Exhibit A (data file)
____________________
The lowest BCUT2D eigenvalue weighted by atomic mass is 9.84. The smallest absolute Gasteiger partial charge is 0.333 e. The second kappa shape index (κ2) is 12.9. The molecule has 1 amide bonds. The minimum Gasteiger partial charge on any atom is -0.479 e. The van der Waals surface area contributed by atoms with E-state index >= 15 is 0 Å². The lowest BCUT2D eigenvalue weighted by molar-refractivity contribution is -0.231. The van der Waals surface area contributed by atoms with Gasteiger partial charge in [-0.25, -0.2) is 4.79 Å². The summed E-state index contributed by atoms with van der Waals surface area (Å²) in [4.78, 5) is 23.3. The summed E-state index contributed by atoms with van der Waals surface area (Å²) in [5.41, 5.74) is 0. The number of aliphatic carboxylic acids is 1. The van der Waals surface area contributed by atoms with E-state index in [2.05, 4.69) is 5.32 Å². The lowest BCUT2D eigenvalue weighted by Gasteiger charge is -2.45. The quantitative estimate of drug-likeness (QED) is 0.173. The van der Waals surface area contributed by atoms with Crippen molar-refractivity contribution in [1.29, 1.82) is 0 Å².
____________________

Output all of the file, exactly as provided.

The lowest BCUT2D eigenvalue weighted by atomic mass is 9.84. The smallest absolute Gasteiger partial charge is 0.333 e. The second kappa shape index (κ2) is 12.9. The molecule has 1 amide bonds. The minimum Gasteiger partial charge on any atom is -0.479 e. The van der Waals surface area contributed by atoms with E-state index >= 15 is 0 Å². The lowest BCUT2D eigenvalue weighted by molar-refractivity contribution is -0.231. The van der Waals surface area contributed by atoms with Gasteiger partial charge in [-0.25, -0.2) is 4.79 Å². The summed E-state index contributed by atoms with van der Waals surface area (Å²) in [4.78, 5) is 23.3. The summed E-state index contributed by atoms with van der Waals surface area (Å²) in [5.41, 5.74) is 0. The number of aliphatic carboxylic acids is 1. The van der Waals surface area contributed by atoms with E-state index in [2.05, 4.69) is 5.32 Å². The lowest BCUT2D eigenvalue weighted by Gasteiger charge is -2.45. The quantitative estimate of drug-likeness (QED) is 0.173. The van der Waals surface area contributed by atoms with Crippen molar-refractivity contribution in [1.29, 1.82) is 0 Å².